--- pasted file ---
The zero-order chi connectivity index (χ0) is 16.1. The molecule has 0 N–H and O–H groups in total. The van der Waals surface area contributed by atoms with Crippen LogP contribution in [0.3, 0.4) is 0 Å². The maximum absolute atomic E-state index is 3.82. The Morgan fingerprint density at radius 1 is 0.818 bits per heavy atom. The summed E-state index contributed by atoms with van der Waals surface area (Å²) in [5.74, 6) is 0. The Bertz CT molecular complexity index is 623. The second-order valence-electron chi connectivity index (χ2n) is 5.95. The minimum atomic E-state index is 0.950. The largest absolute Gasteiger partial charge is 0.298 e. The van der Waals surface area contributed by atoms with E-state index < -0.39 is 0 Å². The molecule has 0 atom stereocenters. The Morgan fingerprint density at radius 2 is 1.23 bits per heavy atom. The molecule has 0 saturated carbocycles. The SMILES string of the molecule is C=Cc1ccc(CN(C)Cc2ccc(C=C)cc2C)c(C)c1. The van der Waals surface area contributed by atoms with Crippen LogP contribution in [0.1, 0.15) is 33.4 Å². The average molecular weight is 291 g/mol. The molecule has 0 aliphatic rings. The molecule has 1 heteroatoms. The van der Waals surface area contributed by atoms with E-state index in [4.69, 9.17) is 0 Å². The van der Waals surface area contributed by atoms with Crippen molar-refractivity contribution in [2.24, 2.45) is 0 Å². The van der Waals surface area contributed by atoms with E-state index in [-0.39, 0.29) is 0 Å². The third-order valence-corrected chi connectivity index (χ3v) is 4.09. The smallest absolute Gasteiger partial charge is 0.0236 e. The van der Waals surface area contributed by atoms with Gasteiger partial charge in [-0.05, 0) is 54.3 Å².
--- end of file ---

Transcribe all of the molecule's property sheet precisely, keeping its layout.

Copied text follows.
The zero-order chi connectivity index (χ0) is 16.1. The molecule has 0 N–H and O–H groups in total. The van der Waals surface area contributed by atoms with Crippen LogP contribution in [0.3, 0.4) is 0 Å². The maximum absolute atomic E-state index is 3.82. The Morgan fingerprint density at radius 1 is 0.818 bits per heavy atom. The summed E-state index contributed by atoms with van der Waals surface area (Å²) in [5.74, 6) is 0. The Bertz CT molecular complexity index is 623. The second-order valence-electron chi connectivity index (χ2n) is 5.95. The minimum atomic E-state index is 0.950. The largest absolute Gasteiger partial charge is 0.298 e. The van der Waals surface area contributed by atoms with E-state index < -0.39 is 0 Å². The molecule has 0 atom stereocenters. The Morgan fingerprint density at radius 2 is 1.23 bits per heavy atom. The molecule has 0 saturated carbocycles. The SMILES string of the molecule is C=Cc1ccc(CN(C)Cc2ccc(C=C)cc2C)c(C)c1. The van der Waals surface area contributed by atoms with Crippen LogP contribution in [0.1, 0.15) is 33.4 Å². The average molecular weight is 291 g/mol. The molecule has 0 aliphatic rings. The molecule has 1 heteroatoms. The van der Waals surface area contributed by atoms with E-state index in [4.69, 9.17) is 0 Å². The van der Waals surface area contributed by atoms with Crippen molar-refractivity contribution in [2.24, 2.45) is 0 Å². The van der Waals surface area contributed by atoms with E-state index in [-0.39, 0.29) is 0 Å². The third-order valence-corrected chi connectivity index (χ3v) is 4.09. The smallest absolute Gasteiger partial charge is 0.0236 e. The van der Waals surface area contributed by atoms with Gasteiger partial charge in [-0.05, 0) is 54.3 Å².